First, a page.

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The Media Scene in Tunisia, Seven Years After the Revolution.

19 October 2018 1352 Views

Despite all the drawbacks, great strides have been made towards overall stability in post-revolution Tunisia; two the most remarkable milestones achieved are freedom of speech and freedom of the press. The year 2011 marked a new dawn for Tunisia's both electronic and print media, prior to Ben Ali's ousting only 4 television channels, 14 radio stations and 30 newspapers existed. Now audiovisual media corporations almost doubled, from 18 to 29—including 11 television channels and 16 radio stations. As for print media, there are currently almost 10 daily journals, along with 20 weekly, 8 monthly and 1 fortnightly paper. In 2011 only, there were 39 television channels, 50 radio stations, and 229 newspapers.

 

Tunisia took a major leap forward as far as freedoms of information and expression after the revolution, ranked first in 2016 and third in 2017. Albeit, Tunisian media is still a venue for manipulation, intimidation, and bias. A shortfall in resources, triggered by poor advertising distribution, has led some private media companies to stop broadcasting. Besides, much of the media is influenced by political partisanship, as such, a great deal of their content is made to serve certain political agendas. The involvement of authorities, lobbies, syndicates, political parties, and those with political and financial influence, through what is known as political finance, plays a major role in shaping the Tunisian media landscape. This has been claimed by some expert editors, leading to audience scepticism and a decline in viewing rates. Inevitably, media  outlets have become rather focused on smaller individual audience groups. There is also no correlation between media viewing rates and media credibility. In the eyes of the consumer, plausibility of the press is next to worthless, and as some say, Tunisians use the media like a ''cigarette'' they throw it away once they are done with it. Not to mention the flagrant dissemination of inappropriate themes that are regarded unethical in view of Tunisian moral standards.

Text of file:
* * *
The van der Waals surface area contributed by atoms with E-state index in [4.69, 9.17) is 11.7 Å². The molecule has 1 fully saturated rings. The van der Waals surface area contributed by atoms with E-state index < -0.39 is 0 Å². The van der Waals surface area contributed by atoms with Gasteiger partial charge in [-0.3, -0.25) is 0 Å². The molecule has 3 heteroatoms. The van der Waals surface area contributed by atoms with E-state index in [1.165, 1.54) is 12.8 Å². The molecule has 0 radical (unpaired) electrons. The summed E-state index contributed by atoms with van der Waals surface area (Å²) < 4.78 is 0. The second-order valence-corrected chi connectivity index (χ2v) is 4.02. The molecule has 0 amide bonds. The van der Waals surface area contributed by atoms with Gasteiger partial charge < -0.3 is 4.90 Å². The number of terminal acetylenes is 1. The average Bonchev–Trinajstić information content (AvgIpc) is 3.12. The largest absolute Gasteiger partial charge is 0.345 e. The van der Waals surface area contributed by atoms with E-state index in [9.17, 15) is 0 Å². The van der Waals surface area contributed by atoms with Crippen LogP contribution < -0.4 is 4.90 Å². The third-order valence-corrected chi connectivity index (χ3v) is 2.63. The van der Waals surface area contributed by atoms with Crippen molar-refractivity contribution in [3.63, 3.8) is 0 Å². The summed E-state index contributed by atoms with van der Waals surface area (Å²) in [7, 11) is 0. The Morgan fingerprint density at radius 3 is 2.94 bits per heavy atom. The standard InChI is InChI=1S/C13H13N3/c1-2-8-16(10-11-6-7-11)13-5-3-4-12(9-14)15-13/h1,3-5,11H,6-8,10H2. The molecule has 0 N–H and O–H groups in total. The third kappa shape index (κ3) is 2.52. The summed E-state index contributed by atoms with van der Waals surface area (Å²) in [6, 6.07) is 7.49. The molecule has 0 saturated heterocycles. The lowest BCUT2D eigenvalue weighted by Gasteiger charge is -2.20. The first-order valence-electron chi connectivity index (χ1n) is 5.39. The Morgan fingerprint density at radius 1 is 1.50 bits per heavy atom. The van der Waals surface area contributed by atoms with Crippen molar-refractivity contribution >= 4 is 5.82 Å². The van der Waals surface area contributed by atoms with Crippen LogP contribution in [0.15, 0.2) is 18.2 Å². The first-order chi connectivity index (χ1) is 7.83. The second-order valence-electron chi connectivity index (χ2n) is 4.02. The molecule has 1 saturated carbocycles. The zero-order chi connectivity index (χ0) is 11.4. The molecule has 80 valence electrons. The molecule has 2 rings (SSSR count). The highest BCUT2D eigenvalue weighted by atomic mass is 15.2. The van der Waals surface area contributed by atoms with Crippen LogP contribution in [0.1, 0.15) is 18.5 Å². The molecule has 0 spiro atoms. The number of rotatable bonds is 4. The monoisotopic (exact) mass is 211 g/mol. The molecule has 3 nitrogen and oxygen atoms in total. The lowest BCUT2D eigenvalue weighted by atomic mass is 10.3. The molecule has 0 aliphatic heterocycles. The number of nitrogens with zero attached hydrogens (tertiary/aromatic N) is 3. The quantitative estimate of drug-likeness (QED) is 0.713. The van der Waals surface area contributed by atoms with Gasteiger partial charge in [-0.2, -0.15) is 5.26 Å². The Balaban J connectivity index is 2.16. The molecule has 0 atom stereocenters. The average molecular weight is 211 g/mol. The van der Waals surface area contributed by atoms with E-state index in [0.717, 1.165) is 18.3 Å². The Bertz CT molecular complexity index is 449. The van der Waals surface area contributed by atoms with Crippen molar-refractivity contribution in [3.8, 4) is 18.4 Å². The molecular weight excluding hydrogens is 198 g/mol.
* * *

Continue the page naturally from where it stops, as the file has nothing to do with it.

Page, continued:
When many critics speak about media regulation and freedom of the press, they are not as you might expect, earnest about free speech and freedom of information in the same vein it was interpreted by Voltaire "I disapprove of what you say, but I will defend to the death your right to say it." In their view of how to moderate the media scene, violations are justified by sophisticated rhetoric entrenched in totalitarianism, dictatorship, hegemony and monopoly of the truth. And there are no rules in place to govern them, they merely refer to ideological principles and political theory for value judgement. Some observers criticised Turkish President Recep Tayyip Erdogan for raising the Rabia symbol during his recent visit to Tunisia, labelling his gesture a ‘’provocation’’. Another illustration of this is the case of Al-Janoubia and Al-Zaytouna television channels. The High Independent Authority of the Audiovisual (HAICA)—an independent Tunisian media regulator—refused to grant the two channels permission to broadcast on the pretext that both of their managers were political party leaders. Later, the former was granted the license, yet Al-Zaytouna was not. A typical case in point of preferential treatment that was purely motivated by politics. Rather than granting it its lawful licence, allegations around the legitimacy of Al-Zaytouna's funding are raised with such persistence that unmasks their relentless determination to eliminate it. The channel was being accused of receiving off the record funds from unauthorised sources, given that it did not air any TV commercials; meanwhile, a blind eye is turned towards other TV channels and radio stations whose sources are far more questionable.

 

The directive by the government to instate a permanent audiovisual body must take into account the defects and failures of the current HAICA commission. In order to ensure impartiality, the new media regulator must abide by the law and be subject to supervision by both, Parliament and Government, so as to avoid further violations and corruption.
 

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